I’ll take O’Connell’s squad any day. Every outfit has its colorful character and in this one O’Connell just about fills the bill. The Brockton boy is leader of a squad of 12 men, all of them of Irish descent. Since the outfit went into the line last October this squad has killed an estimated 300 Germans! All of them—Rourke and O’Ryan and Duffy and Reynolds—are top fighting men. But O’Connell has that wonderful intangible thing called color, which made Babe Ruth, Dizzy Dean and Shipwreck Kelly stand out in the sports picture.
Sgt. O’Connell was a molder of iron, steel, brass and copper back in civilian life. He carries a genuine shamrock and he says, “There are two kinds of people in the world—the Irish and those who wish to hell they were Irish”.
Short But Sweet
You can’t pin the Brockton boy down on how many Jerries he’s killed but his pals say “about 40”. Lt. Stanchfield, who does not go out on limbs, says that figure is not extravagant. Then he tells us about the time recently when O’Connell and his crew were out looking for trouble and picked up a couple of stray Germans. “They told the boys they’d just come from around the bend,” Staunchfield recalls, “So, O’Connell says ‘to hell with going to bed,’ and the Irish headed around the bend”.
Around the bend they found two tanks and perhaps 20 infantrymen. A few bazooka shots sent the tanks speeding into retreat but the infantrymen elected to fight. The Irish obliged. When it was over, there were 16 dead Krauts on the white snow and the other four men had fled.
The Irish squad takes all this excitement calmly. Being men of simple tastes who want of the world only a little bodily comfort. When Stanchfield ushered me into O’Connell’s grinning presence today the Brockton bushwhacker was lying on one of two beds in one of the houses four bedrooms, his stockinged feet resting on a cerise quilt and a radio giving forth swing on the bedside table. He’s a solidly built citizen with short but not clipped brown hair and seems perpetually abashed.
A Little Mistake
The rest of the squad was having around smoking and talking with the exception of one man, who was upstairs keeping watch. “We don’t work too hard,” O’Connell told me. “Makes you old before your time”. Frankly, the thing I’m interested in today more than Francis Stevens Joseph O’Connell is GROWING OLD. Back at the company command post, Stanchfield has offered to have O’Connell brought to me there but I said I’d go to him. Everybody makes mistakes, I suppose. Anyway, the brief trip to O’Connell’s bailiwick had me on the ropes.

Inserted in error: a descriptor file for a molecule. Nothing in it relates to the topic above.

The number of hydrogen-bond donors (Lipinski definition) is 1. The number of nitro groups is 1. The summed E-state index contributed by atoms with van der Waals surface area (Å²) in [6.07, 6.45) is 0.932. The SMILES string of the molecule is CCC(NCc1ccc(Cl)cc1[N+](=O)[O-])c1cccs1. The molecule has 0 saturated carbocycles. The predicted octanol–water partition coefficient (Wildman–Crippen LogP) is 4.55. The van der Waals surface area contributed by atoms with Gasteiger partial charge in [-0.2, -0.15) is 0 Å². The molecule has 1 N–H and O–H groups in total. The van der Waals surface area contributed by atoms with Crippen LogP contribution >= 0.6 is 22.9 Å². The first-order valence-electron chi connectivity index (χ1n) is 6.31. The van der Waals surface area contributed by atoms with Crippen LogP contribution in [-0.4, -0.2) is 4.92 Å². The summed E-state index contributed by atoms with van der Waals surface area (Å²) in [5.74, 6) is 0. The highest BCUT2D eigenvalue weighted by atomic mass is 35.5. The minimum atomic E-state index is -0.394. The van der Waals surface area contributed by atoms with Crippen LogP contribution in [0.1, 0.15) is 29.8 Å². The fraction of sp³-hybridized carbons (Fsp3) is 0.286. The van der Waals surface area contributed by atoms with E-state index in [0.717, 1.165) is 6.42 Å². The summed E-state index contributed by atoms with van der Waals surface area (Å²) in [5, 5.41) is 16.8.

You can’t go to this output in a jeep because you draw fire. So, we had to walk and as we started out, one of the boys in the CP gave me an owlish look and told me “Hope to see you again.” You know that tone of voice.
We had to walk only a few blocks but the last part of it brought us onto a street within plain view of Jerry across the river. We had to hug the buildings all the way down the street for a distance of perhaps two blocks to get to the outpost. I could see some Germans across that field on the other side of the river and if they can’t see me, Hitler is fighting this war with a fine bunch of myopic militarists. I scuttled along that sidewalk with my ribs scraping against solid brick and thought to myself, “When you are going to get that job selling vacuum cleaners?”
But you don’t get to meet guys like Francis Stevens Joseph O’Connell selling vacuum cleaners.
|Francis Stevens Joseph O’Connell|
|Frank’s discharge papers|
|More discharge papers|
|Letter from President Harry Truman|